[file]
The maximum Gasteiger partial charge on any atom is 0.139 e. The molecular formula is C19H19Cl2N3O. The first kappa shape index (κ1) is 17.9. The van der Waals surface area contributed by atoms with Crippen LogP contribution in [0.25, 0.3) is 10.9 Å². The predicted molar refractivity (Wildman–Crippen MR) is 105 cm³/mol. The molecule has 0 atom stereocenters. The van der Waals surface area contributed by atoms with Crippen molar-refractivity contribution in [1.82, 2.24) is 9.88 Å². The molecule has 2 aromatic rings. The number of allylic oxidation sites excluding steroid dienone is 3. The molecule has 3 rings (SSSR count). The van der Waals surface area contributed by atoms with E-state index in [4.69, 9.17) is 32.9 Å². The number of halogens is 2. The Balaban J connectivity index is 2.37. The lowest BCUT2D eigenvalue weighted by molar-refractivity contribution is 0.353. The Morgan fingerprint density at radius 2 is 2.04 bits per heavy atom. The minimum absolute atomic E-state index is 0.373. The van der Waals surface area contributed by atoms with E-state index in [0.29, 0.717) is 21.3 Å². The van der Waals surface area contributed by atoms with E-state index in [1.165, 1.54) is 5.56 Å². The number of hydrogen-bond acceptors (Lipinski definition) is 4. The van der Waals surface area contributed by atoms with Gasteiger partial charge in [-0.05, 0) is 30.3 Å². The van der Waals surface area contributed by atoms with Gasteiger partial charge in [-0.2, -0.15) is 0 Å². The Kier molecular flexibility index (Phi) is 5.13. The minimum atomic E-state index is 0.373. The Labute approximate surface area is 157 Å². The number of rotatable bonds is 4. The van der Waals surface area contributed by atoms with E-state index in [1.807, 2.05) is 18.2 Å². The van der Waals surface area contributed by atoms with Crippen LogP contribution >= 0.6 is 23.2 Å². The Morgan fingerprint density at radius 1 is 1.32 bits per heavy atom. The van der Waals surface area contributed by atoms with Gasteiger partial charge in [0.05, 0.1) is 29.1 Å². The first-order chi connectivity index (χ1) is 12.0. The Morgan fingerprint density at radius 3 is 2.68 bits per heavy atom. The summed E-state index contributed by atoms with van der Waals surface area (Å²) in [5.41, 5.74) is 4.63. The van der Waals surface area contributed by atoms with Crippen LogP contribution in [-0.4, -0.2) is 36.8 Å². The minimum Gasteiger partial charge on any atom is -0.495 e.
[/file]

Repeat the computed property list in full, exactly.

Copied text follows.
The maximum Gasteiger partial charge on any atom is 0.139 e. The molecular formula is C19H19Cl2N3O. The first kappa shape index (κ1) is 17.9. The van der Waals surface area contributed by atoms with Crippen LogP contribution in [0.25, 0.3) is 10.9 Å². The predicted molar refractivity (Wildman–Crippen MR) is 105 cm³/mol. The molecule has 0 atom stereocenters. The van der Waals surface area contributed by atoms with Crippen molar-refractivity contribution in [1.82, 2.24) is 9.88 Å². The molecule has 2 aromatic rings. The number of allylic oxidation sites excluding steroid dienone is 3. The molecule has 3 rings (SSSR count). The van der Waals surface area contributed by atoms with E-state index in [4.69, 9.17) is 32.9 Å². The number of halogens is 2. The Balaban J connectivity index is 2.37. The lowest BCUT2D eigenvalue weighted by molar-refractivity contribution is 0.353. The Morgan fingerprint density at radius 2 is 2.04 bits per heavy atom. The minimum absolute atomic E-state index is 0.373. The van der Waals surface area contributed by atoms with E-state index in [0.29, 0.717) is 21.3 Å². The van der Waals surface area contributed by atoms with E-state index in [1.165, 1.54) is 5.56 Å². The number of hydrogen-bond acceptors (Lipinski definition) is 4. The van der Waals surface area contributed by atoms with Gasteiger partial charge in [-0.05, 0) is 30.3 Å². The van der Waals surface area contributed by atoms with Gasteiger partial charge in [-0.2, -0.15) is 0 Å². The Kier molecular flexibility index (Phi) is 5.13. The minimum atomic E-state index is 0.373. The Labute approximate surface area is 157 Å². The number of rotatable bonds is 4. The van der Waals surface area contributed by atoms with E-state index in [1.807, 2.05) is 18.2 Å². The van der Waals surface area contributed by atoms with Crippen LogP contribution >= 0.6 is 23.2 Å². The Morgan fingerprint density at radius 1 is 1.32 bits per heavy atom. The van der Waals surface area contributed by atoms with Gasteiger partial charge in [0.05, 0.1) is 29.1 Å². The first-order chi connectivity index (χ1) is 12.0. The Morgan fingerprint density at radius 3 is 2.68 bits per heavy atom. The summed E-state index contributed by atoms with van der Waals surface area (Å²) in [5.41, 5.74) is 4.63. The van der Waals surface area contributed by atoms with Crippen LogP contribution in [-0.4, -0.2) is 36.8 Å². The minimum Gasteiger partial charge on any atom is -0.495 e.